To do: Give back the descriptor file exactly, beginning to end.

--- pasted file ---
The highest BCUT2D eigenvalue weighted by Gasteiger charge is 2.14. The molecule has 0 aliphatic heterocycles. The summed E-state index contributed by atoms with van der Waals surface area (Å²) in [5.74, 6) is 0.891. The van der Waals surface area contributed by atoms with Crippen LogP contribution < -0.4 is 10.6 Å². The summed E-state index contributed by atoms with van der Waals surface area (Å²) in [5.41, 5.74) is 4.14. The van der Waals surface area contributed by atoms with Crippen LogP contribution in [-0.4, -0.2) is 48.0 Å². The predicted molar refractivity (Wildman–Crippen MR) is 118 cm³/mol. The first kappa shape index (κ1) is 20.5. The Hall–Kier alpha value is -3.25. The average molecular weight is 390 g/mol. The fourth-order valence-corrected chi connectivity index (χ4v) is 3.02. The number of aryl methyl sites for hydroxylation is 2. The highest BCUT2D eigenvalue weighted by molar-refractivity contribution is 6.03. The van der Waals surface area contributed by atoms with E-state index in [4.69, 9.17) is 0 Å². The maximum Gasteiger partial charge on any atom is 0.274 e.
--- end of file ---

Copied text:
The highest BCUT2D eigenvalue weighted by Gasteiger charge is 2.14. The molecule has 0 aliphatic heterocycles. The summed E-state index contributed by atoms with van der Waals surface area (Å²) in [5.74, 6) is 0.891. The van der Waals surface area contributed by atoms with Crippen LogP contribution < -0.4 is 10.6 Å². The summed E-state index contributed by atoms with van der Waals surface area (Å²) in [5.41, 5.74) is 4.14. The van der Waals surface area contributed by atoms with Crippen LogP contribution in [-0.4, -0.2) is 48.0 Å². The predicted molar refractivity (Wildman–Crippen MR) is 118 cm³/mol. The first kappa shape index (κ1) is 20.5. The Hall–Kier alpha value is -3.25. The average molecular weight is 390 g/mol. The fourth-order valence-corrected chi connectivity index (χ4v) is 3.02. The number of aryl methyl sites for hydroxylation is 2. The highest BCUT2D eigenvalue weighted by molar-refractivity contribution is 6.03. The van der Waals surface area contributed by atoms with E-state index in [4.69, 9.17) is 0 Å². The maximum Gasteiger partial charge on any atom is 0.274 e.